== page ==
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Messages - Shaghayegh A

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FE / Re: FE6
« on: December 18, 2016, 02:18:34 PM »
Okay, I just figured this out. I believe this is what you do: we know solution is spherically symmetric by the hint and because the boundary conditions show that the solution has no $\theta$ or $\phi$ dependence. So converting to spherical coordinates, the problem looks like:
$$u_{tt}-u_{rr}-\frac{2}{r} u_r  =0$$
We separate variables: $u(x,t)= T(t) X(x)$. So

$$\frac{T_{tt}}{T}-\frac{R_{rr}}{R}-\frac{2}{r}\frac{R_r}{R}=0 \implies \\
\frac{T_{tt}}{T}=-\lambda \\
\frac{R_{rr}}{R}+\frac{2}{r}\frac{R_r}{R}+\lambda = 0$$where $\lambda \in R$

We know $$T(t)=A\sin(\sqrt\lambda t) +B\cos(\sqrt\lambda t)$$ The initial condition $$u_t(r,0) = 0 \implies T_t(t) = 0 \implies T(t)=B\cos(\sqrt\lambda t)$$

We also have $$\frac{R_{rr}}{R}+\frac{2}{r}\frac{R_r}{R}+\lambda = 0$$ By the hint, we write this as $$(rR)'' = -\lambda (rR)$$ Making a change of variables with $$L(r) =rR(r)$$ we get
$$L_{rr} = -\lambda L \implies L(r)=E\sin(\sqrt\lambda r)+F\cos(\sqrt \lambda r) \implies R(r) = \frac{E\sin(\sqrt\lambda r)}{r}+\frac{F\cos(\sqrt \lambda r)}{r}$$ We rule out the cos term because we get a 1/0 as r approached infinity, which is bad. So
$$R(r) = \frac{E\sin(\sqrt\lambda r)}{r}$$

Now we combine the R(r) and T(t) solutions. We call $n = \lambda$ for the sake of notation.

$$u(r,t)=\sum_{n= 1} ^{\infty} \frac{C_n \cos(nt) \sin(nr)}{r}$$

By the initial condition (equation 2) in the problem, we have $$\begin{align} &u(r,0)=f(r)=\left\{\begin{aligned} &1\quad &&r<1,\\ &0 &&r\ge 1,\end{aligned}\right.\qquad  \end{align}$$

So we have
$$u(r,0)=\sum_{n= 1} ^{\infty} C_n \sin(nr) = r f(r)$$ This is a sine fourier series with $L=\pi$, so
$$C_n = \frac{2}{\pi} \int_0^{\pi} sin(nr) r f(r) dr = \frac{2}{\pi} \int_0^1 sin(nr) r dr $$
We use integration by parts here and get
$$C_n = \frac{2}{\pi} \frac{\sin(n)-n\cos(n)}{n^2}$$
$$u(r,t)=\sum_{n= 1} ^{\infty} \frac{\frac{2}{\pi} \frac{\sin(n)-n\cos(n)}{n^2} \cos(nt) \sin(nr)}{r}$$

FE / Re: FE5
« on: December 18, 2016, 12:03:03 PM »
By separation of variables, we get $u(x,y) = X(x) Y(y)$. Plugging this in $ u_{xx} +u_{yy}=0$ we get
 $$\frac{X_{xx}}{X} +\frac{Y_{yy}}{Y}=0  \implies \\ \begin{align}&\frac{X_{xx}}{X}=-\lambda,\label{5-4}\\ &\frac{Y_{yy}}{Y}=\lambda \label{5-5} \end{align}$$ where $\lambda \in R$.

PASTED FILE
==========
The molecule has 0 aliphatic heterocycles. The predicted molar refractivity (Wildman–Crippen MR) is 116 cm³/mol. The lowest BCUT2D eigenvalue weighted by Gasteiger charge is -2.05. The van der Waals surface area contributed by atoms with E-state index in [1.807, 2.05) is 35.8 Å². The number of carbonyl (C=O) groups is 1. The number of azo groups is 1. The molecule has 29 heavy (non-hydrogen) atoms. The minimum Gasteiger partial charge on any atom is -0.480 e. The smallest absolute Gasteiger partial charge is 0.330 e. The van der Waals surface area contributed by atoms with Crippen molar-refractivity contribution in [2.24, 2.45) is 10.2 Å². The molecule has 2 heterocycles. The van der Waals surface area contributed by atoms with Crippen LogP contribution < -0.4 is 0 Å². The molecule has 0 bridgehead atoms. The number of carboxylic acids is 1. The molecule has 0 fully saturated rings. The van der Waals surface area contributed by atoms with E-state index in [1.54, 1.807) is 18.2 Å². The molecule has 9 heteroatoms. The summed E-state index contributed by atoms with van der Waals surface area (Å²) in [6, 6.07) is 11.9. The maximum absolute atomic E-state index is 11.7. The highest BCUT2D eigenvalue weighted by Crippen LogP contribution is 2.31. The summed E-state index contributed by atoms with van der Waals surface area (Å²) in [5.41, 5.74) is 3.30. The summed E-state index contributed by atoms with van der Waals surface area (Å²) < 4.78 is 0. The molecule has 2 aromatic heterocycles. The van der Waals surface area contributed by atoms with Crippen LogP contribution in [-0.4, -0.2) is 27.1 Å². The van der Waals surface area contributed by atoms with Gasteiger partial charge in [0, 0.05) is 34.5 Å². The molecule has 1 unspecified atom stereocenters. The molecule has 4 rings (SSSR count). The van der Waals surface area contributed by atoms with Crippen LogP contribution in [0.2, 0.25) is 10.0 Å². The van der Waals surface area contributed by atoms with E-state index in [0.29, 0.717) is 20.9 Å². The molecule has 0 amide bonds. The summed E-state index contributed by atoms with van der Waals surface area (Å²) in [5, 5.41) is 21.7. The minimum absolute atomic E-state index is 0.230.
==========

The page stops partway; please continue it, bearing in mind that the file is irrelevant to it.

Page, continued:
From the boundary conditions given, we must have
$$\begin{align}&X(0) = 0\\
&X(\pi) = 0\end{align}$$ in order to have a nontrivial solution for u(x,y).
Equations (2)-(4) are the associated eigenvalue problem.

We know $$X(x) = A \sin(\sqrt\lambda x)+B\cos(\sqrt\lambda x)$$ but we rule out the cosine term because of the first boundary condition on x ( equation 3). Equation 4 implies $$X(\pi) = A\sin(\sqrt\lambda \pi)= 0 \implies \sqrt\lambda \pi = n \pi, n \in N \implies \lambda = n^2 \implies X(x) = A sin(nx)$$ where $\sin(nx)$ are the X eigenfunctions and $-n^2$ is the eigenvalue.

From equation (2), we get $$Y(y) = C e^{\sqrt\lambda y} +De^{-\sqrt\lambda y} $$ but we rule out $C e^{\sqrt\lambda y}$ because this reaches infinity as y approaches infinity. We are left with $$Y(y)=De^{-n y}$$ where $e^{-ny}$ are the y eigenfunctions and $n^2$ is the eigenvalue.

So $$u(x,y) = X(x) Y(y) = \sum_{n = 1}^{\infty} C_n sin(nx) e^{-n y}$$

The boundary condition $$u_y(x,0)=\cos(x) \implies cos(x) =\sum_{n = 1}^{\infty} -n C_n sin(nx) $$ This is a sine fourier series with L = $\pi$, we call $A_n = -n C_n$, and solve for $A_n$:

$$A_n=\frac{2}{\pi} \int_0^{\pi} \cos(x) \sin(nx) dx=\frac{2}{2 \pi} \int_0^{\pi} \Bigl(\sin(n-1)x + \sin(n+1)x \Bigr)\;dx \tag{$\checkmark$}\\ \\ = \frac{-1}{\pi} \left.\frac{\cos(n-1)x}{n-1} \right|_{0}^{\pi} + \left.\frac{\cos(n+1)x)}{n+1} \right|_{0}^{\pi} \implies$$

$A_n = 0$           n is odd
$A_n = \frac{4n}{\pi (n^2-1)}$    n is even

$C_n = 0$                  n is odd
$C_n=-\frac{4}{\pi(n^2-1)}$        n is even

So $$ u(x,y) = \sum_{n = 1, \;n \;even}^{\infty} -\frac{4}{\pi (n^2-1)}  \sin(nx) e^{-n y} \;for \;y>0, 0<x<\pi$$ which can be written as
$$u(x,y) = \sum_{m = 1}^{\infty} -\frac{4}{\pi \Bigl((2m)^2-1 \Bigr)}  \sin(2mx) e^{-2m y}, \;\; for \;y>0, 0<x<\pi$$

Edit: my final answer has remained the same, except it's written in a different form (I'm not sure what error I've made after Prof. Ivrii's checkmark, perhaps someone can point it out). I've also formatted the latex a bit differently

Chapter 4 / problem involving fourier series
« on: December 11, 2016, 10:31:05 PM »
Problem: Solve by Fourier method $$\begin{align} & u_{tt}-u_{xx}=0\qquad -\frac{\pi}{2}<x<\frac{\pi}{2},\label{1-1}\\ & u_x|_{x=-\pi/2}=u_x|_{x=\pi/2}=0,\label{1-2}\\ &u| _{t=0}=x^2,\qquad u_t|_{t=0}=0.\label{1-3} \end{align}$$